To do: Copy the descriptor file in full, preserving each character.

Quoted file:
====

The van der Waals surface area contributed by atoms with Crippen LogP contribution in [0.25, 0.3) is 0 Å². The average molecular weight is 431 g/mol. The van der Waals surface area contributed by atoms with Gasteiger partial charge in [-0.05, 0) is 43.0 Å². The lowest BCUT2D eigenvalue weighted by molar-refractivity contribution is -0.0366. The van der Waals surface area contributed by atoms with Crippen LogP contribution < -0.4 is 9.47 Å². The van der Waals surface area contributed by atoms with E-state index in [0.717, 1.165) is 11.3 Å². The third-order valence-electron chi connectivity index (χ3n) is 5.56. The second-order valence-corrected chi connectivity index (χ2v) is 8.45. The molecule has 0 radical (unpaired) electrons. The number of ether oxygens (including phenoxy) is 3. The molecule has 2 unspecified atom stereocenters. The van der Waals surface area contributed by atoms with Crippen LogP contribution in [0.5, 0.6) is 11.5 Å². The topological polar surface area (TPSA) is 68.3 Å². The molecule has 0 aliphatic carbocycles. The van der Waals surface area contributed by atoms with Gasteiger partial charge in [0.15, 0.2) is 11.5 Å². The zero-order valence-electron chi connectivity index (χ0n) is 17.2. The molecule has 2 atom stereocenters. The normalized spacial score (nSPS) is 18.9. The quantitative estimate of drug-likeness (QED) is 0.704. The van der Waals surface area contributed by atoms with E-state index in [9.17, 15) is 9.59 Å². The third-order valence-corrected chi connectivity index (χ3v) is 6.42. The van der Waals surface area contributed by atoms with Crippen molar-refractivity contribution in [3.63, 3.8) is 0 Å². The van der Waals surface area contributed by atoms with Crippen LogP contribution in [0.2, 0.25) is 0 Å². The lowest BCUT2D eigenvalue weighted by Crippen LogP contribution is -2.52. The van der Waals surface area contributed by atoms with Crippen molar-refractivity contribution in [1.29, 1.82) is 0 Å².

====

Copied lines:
The van der Waals surface area contributed by atoms with Crippen LogP contribution in [0.25, 0.3) is 0 Å². The average molecular weight is 431 g/mol. The van der Waals surface area contributed by atoms with Gasteiger partial charge in [-0.05, 0) is 43.0 Å². The lowest BCUT2D eigenvalue weighted by molar-refractivity contribution is -0.0366. The van der Waals surface area contributed by atoms with Crippen LogP contribution < -0.4 is 9.47 Å². The van der Waals surface area contributed by atoms with E-state index in [0.717, 1.165) is 11.3 Å². The third-order valence-electron chi connectivity index (χ3n) is 5.56. The second-order valence-corrected chi connectivity index (χ2v) is 8.45. The molecule has 0 radical (unpaired) electrons. The number of ether oxygens (including phenoxy) is 3. The molecule has 2 unspecified atom stereocenters. The van der Waals surface area contributed by atoms with Crippen LogP contribution in [0.5, 0.6) is 11.5 Å². The topological polar surface area (TPSA) is 68.3 Å². The molecule has 0 aliphatic carbocycles. The van der Waals surface area contributed by atoms with Gasteiger partial charge in [0.15, 0.2) is 11.5 Å². The zero-order valence-electron chi connectivity index (χ0n) is 17.2. The molecule has 2 atom stereocenters. The normalized spacial score (nSPS) is 18.9. The quantitative estimate of drug-likeness (QED) is 0.704. The van der Waals surface area contributed by atoms with E-state index in [9.17, 15) is 9.59 Å². The third-order valence-corrected chi connectivity index (χ3v) is 6.42. The van der Waals surface area contributed by atoms with Crippen molar-refractivity contribution in [3.63, 3.8) is 0 Å². The van der Waals surface area contributed by atoms with Crippen LogP contribution in [0.2, 0.25) is 0 Å². The lowest BCUT2D eigenvalue weighted by Crippen LogP contribution is -2.52. The van der Waals surface area contributed by atoms with Crippen molar-refractivity contribution in [1.29, 1.82) is 0 Å².